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She sat Indian-style in the middle of the bed, the soft wool flowing through her hands. "Indian-style" -- no, that wasn't the PC thing to call it. What did her kids call it? Oh yes, "criss-cross, applesauce". She sat, vaguely wondering how long she would last till her back hurt too much to sit this way. As she sat, she caressed the wool flowing through her fingers to the needles, knitting, knitting.

She loved the feel of the wool. Sometimes fatter, sometimes thinner, it gave her hands a special peace. It comforted her. As she knit mindlessly, one row knit, the next row purl, her sorrow flowed with the wool through the needles, looping itself into a shape. She didn't consider what shape it made; she just kept knitting. As her grief poured in variegated yellow, pink, orange, purple, and grey through her hands, love flowed with it.

She knit for the baby she would never hold again. She knit for her son, dead before he could come home. She knit for never being able to hold him to her breast. She knit for the tiny plastic box of ashes shut away in a niche next to his grandpa's. She knit for the memories -- the ones she cherished and the ones she would never get to have. She knit. She knit.

Her husband peeked in at her. He saw the wool moving through her hands, the shape growing from her needles. He saw the tears flowing as silently as the wool, the tears she didn't know she cried, and left the room without a word, knowing she needed to knit her pain.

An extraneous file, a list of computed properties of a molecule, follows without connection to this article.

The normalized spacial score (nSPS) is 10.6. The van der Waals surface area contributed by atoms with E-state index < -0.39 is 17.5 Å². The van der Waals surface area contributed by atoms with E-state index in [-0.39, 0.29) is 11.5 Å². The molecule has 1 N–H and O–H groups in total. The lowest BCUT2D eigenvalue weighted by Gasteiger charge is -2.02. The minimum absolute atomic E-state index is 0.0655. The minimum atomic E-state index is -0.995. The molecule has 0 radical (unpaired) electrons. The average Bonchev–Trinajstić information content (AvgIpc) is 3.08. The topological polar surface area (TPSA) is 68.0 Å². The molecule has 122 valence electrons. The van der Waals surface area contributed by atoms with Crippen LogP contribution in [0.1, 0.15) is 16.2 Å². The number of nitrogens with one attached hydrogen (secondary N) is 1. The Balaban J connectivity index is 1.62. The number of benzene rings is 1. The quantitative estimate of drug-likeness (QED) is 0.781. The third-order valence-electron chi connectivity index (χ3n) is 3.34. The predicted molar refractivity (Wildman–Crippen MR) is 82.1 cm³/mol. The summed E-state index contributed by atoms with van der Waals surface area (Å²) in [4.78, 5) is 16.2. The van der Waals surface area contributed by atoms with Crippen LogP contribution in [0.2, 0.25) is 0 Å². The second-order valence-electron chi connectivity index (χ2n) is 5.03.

As the wool flowed, the ball rolled off the bed and into the corner of the room. She didn't notice; she just knit. She didn't know when she would stop. Maybe she would never stop. Maybe she would knit forever. She didn't need to think about what she was doing as her grief ran shapelessly from her heart through the needles to be formed; she knit. Some small corner of her mind wondered what she was making, but as the wool flowed, she just knit.

Near midnight, she noticed that her hands were still. The ball of yarn had run out, and her hands held a simple scarf several feet long. Simple in style, yes. Simple at heart, no. Slowly, she turned it in her hands, reveling in its woolen softness and marveling at how it had grown from her needles without her knowledge. As she hugged the scarf, rubbing her face in it, winding its length around her, she realized in one thought that her back hurt and that her husband lay silently on the bed, his hand on her thigh. When had he come in? How long had he waited? She turned to him. He sat up and took her in his arms. They held each other as they sobbed wordlessly over their lost son. As she cried, she felt the scarf on her face and knew without thinking how much she would cherish this imperfect scarf which held her grief, this scarf whose wool would forever comfort her.



After a nearly thirty-year hiatus, Erica picked up her needles in December 2004 as a way to channel her grief over her son Paul’s death. In the next eight months, she made approximately 80 baby hats, three baby blankets, a small afghan, 15 scarves, two kids’ hats, two women’s ponchos, 12 felted bags, and assorted items for her daughters’ Barbies and baby dolls (plus a few crocheted items). She now considers herself an addict and is contemplating selling her finished objects to support her habit.

Erica lives and blogs with her husband, daughters, and pit bull in South San Francisco.